EU agrees new law on roaming and net neutrality
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The European Union has struck a deal to get rid of mobile phone roaming charges in 2017 in Brussels on Tuesday. European citizens will not be charged extra to use their phones in all countries within the EU beginning 15 June 2017. They also agreed upon the first net neutrality rules for the EU.
Telephone companies have lobbied against the agreement and will be allowed to apply a “fair use policy” to prevent “abusive” use of roaming, a statement from the European Council said.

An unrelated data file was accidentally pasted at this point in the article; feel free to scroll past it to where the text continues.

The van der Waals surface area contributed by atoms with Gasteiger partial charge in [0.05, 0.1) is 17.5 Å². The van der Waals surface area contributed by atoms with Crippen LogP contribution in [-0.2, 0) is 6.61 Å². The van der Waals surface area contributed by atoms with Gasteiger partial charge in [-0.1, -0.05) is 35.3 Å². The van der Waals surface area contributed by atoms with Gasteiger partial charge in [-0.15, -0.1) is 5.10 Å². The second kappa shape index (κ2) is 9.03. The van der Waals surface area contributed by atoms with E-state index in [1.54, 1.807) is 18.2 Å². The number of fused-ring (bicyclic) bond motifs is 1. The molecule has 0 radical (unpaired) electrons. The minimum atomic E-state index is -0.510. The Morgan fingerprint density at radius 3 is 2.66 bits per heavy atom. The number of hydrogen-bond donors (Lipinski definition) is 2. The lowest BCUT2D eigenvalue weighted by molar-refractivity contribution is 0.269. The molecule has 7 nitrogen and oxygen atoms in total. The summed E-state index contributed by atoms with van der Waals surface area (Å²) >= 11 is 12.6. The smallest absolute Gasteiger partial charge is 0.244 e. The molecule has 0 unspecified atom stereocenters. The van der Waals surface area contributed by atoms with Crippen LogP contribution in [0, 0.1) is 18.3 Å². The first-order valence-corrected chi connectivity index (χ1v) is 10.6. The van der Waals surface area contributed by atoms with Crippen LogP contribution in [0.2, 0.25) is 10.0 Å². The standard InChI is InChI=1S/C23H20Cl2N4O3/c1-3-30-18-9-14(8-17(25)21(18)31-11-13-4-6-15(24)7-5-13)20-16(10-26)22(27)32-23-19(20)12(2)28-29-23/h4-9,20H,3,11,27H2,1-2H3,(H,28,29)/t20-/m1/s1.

An example of this would be purchasing a SIM card in a country with cheaper pricing so that the phone is permanently roaming in your home country. The EU previously reached a deal that capped prices at .05 euros per minute in a call, .02 euros per text message and .05 euros per megabyte of data. This capped pricing will begin in April 2016.
The agreement also outlined the first rules protecting open internet in the EU. Known as “net neutrality,” these rules will make sure that all internet traffic is treated equally across all internet service providers.
The new net neutrality laws protect customers from companies charging more for faster connections or allowing big companies to have faster sites, according to the European Commission. This gives companies and customers equal access to the internet and bans paid prioritisation.
These are the first net neutrality laws that will apply across the entire European Union.
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